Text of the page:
Tippy gets some love from Officer Rachel Whitlock, of Oakland County  Animal Control. She rescued Tippy and 177 other cats from a hoard  in West Bloomfield this month.

Tippy gets some love from Officer Rachel Whitlock, of Oakland County Animal Control. She rescued Tippy and 177 other cats from a hoard in West Bloomfield this month.

Photo by Deb Jacques


Charges possible for homeowner in cat hoarding case

178 cats removed from home

By: Tiffany Esshaki | Birmingham - Bloomfield Eagle | Published May 24, 2019

 This long-haired cat, named Lays Wavy by shelter staff, scratched and scarred his ears while suffering from ear mites before he was rescued.

This long-haired cat, named Lays Wavy by shelter staff, scratched and scarred his ears while suffering from ear mites before he was rescued.

Photo by Deb Jacques

 This cat, one of 178 that were rescued from a hoarding situation at a home in West Bloomfield earlier this month, remains in the care of the Oakland County Animal Control and Pet Adoption Center.

This cat, one of 178 that were rescued from a hoarding situation at a home in West Bloomfield earlier this month, remains in the care of the Oakland County Animal Control and Pet Adoption Center.

Photo by Deb Jacques

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WEST BLOOMFIELD — Final veterinary reports for nearly 200 cats taken from a West Bloomfield home will determine what types of charges the Oakland County Prosecutor’s Office may file following a hoarding situation discovered several weeks ago.

According to reports, Oakland County’s Animal Control Office was tipped off to a potential case of animal neglect at a home in the 1700 block of Elsie Drive April 24. Officer Rachel Whitlock was the officer assigned to the case, and she said she knew as soon as she arrived and looked in the home’s front windows that there were cats inside living in poor conditions.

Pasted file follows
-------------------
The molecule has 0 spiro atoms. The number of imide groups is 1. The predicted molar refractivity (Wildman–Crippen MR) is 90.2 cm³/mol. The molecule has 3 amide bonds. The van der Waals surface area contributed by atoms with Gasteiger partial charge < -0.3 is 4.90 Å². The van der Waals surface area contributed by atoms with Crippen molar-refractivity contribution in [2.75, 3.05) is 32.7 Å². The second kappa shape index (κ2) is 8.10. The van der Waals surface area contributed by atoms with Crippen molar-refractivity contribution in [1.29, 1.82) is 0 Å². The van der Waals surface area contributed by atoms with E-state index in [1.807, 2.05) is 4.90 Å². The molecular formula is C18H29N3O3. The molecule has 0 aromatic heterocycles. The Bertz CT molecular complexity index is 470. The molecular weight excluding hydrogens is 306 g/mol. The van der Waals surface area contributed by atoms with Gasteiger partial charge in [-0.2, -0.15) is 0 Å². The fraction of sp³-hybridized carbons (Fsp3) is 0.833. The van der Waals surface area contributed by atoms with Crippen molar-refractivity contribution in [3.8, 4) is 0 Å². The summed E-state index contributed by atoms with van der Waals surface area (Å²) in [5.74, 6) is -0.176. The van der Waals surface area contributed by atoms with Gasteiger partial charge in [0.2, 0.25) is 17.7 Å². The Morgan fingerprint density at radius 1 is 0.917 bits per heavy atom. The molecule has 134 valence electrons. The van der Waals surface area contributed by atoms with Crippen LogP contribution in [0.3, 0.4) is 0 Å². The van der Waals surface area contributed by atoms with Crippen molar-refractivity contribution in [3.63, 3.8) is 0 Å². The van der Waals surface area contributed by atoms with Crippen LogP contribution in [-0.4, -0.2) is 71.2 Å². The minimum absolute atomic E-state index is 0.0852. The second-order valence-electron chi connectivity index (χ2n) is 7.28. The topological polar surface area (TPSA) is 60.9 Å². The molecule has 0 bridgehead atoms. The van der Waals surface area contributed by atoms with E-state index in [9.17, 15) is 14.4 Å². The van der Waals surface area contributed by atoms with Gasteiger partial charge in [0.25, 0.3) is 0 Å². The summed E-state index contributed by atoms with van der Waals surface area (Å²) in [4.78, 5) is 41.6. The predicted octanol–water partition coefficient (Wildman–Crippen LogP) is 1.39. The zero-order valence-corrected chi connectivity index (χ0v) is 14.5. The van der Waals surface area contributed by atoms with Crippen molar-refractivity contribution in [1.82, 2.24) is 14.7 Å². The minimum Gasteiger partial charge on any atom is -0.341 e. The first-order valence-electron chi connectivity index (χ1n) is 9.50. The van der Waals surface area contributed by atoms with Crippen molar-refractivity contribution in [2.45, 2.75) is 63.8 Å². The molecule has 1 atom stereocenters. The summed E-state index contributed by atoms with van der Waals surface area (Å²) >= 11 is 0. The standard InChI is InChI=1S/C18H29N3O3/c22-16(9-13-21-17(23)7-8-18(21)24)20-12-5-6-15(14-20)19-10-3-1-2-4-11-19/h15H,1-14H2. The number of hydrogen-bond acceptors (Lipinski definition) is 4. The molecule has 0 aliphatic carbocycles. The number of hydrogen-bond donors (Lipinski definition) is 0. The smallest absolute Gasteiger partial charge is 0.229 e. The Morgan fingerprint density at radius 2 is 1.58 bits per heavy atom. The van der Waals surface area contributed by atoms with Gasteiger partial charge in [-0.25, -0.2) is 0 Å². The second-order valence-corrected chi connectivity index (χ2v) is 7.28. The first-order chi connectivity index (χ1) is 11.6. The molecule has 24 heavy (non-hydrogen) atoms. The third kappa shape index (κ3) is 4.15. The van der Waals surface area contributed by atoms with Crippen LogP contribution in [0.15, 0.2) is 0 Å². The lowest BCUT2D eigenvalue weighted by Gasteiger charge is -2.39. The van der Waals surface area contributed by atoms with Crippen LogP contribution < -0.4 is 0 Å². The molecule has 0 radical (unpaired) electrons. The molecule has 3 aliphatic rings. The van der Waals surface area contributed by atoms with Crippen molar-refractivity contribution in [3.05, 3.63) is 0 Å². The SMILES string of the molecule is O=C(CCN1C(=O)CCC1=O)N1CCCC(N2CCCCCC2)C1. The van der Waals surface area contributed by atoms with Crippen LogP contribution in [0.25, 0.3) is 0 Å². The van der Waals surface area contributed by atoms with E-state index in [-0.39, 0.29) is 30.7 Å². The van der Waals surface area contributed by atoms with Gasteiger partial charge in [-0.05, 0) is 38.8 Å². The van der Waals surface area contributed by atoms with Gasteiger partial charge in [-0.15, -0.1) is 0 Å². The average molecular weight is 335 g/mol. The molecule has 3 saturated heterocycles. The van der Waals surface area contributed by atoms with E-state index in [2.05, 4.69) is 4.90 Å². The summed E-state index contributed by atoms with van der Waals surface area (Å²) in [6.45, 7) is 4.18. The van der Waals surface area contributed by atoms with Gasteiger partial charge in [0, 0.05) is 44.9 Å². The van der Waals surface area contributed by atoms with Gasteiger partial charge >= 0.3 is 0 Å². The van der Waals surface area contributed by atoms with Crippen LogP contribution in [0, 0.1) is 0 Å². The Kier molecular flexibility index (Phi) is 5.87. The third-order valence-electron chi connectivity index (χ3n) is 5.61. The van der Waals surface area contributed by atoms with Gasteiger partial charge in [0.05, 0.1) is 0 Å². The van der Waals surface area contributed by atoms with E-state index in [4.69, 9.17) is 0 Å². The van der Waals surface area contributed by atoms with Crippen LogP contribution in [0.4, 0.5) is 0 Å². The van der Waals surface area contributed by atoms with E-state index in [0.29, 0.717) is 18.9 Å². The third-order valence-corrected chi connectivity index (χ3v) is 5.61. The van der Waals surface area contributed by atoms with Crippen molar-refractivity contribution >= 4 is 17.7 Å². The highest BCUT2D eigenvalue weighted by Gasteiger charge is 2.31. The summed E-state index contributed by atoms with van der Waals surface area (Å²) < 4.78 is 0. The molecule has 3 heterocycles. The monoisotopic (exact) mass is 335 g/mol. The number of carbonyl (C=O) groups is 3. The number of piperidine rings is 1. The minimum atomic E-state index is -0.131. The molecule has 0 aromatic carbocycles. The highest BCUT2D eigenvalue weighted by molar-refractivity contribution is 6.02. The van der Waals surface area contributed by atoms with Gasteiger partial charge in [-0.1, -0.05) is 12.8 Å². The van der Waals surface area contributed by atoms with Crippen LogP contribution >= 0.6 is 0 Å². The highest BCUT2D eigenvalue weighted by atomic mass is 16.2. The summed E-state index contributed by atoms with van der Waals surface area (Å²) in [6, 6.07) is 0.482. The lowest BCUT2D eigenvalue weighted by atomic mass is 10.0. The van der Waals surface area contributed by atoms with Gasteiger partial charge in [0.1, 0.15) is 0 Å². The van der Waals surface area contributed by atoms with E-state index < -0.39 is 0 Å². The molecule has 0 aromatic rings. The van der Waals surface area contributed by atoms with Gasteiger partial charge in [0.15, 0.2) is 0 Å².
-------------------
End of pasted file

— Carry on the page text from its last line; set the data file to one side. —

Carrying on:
But it wasn’t until further investigation that she learned just how bad those conditions were.

“We initially got a welfare call about six cats. You could just see inside that it was unsanitary, but I didn’t know how many cats were in there,” she said.

From that first visit through mid-May, 178 cats were removed from the residence, suffering from a variety of health issues, including upper respiratory infections, fleas, skin infections, ear mites and malnutrition.

“This is the worst animal hoarding case I have seen in my entire career,” Oakland County Animal Shelter and Pet Adoption Center Manager Bob Gatt said in a press release. “These cats were living in deplorable conditions. They were not provided with the adequate care necessary to maintain good health.”

To date, 60 of the cats have been euthanized because of severe illness or aggression.

But that means there are more than 100 cats that are still being cared for at the Pontiac shelter — not counting the kittens that have been born to some of the rescued cats. There’s still plenty of hope, Whitlock said, that those cats can find safe new homes.

“Fifteen of them have been adopted already. A lot of them are vocal and come right up to the front of the cage, and some of them are more shy and take a little while to warm up to people,” she explained.

The county animal shelter will seek animal neglect and abuse charges against the West Bloomfield homeowner, but that is ultimately up to the county prosecutor.

“We’re waiting to get the full vet reports, but Michigan law definitely backs us up in these kinds of situations,” Whitlock said.

To see all of the adoptable pets available at the adoption center, visit oakgov.com/petadoption.

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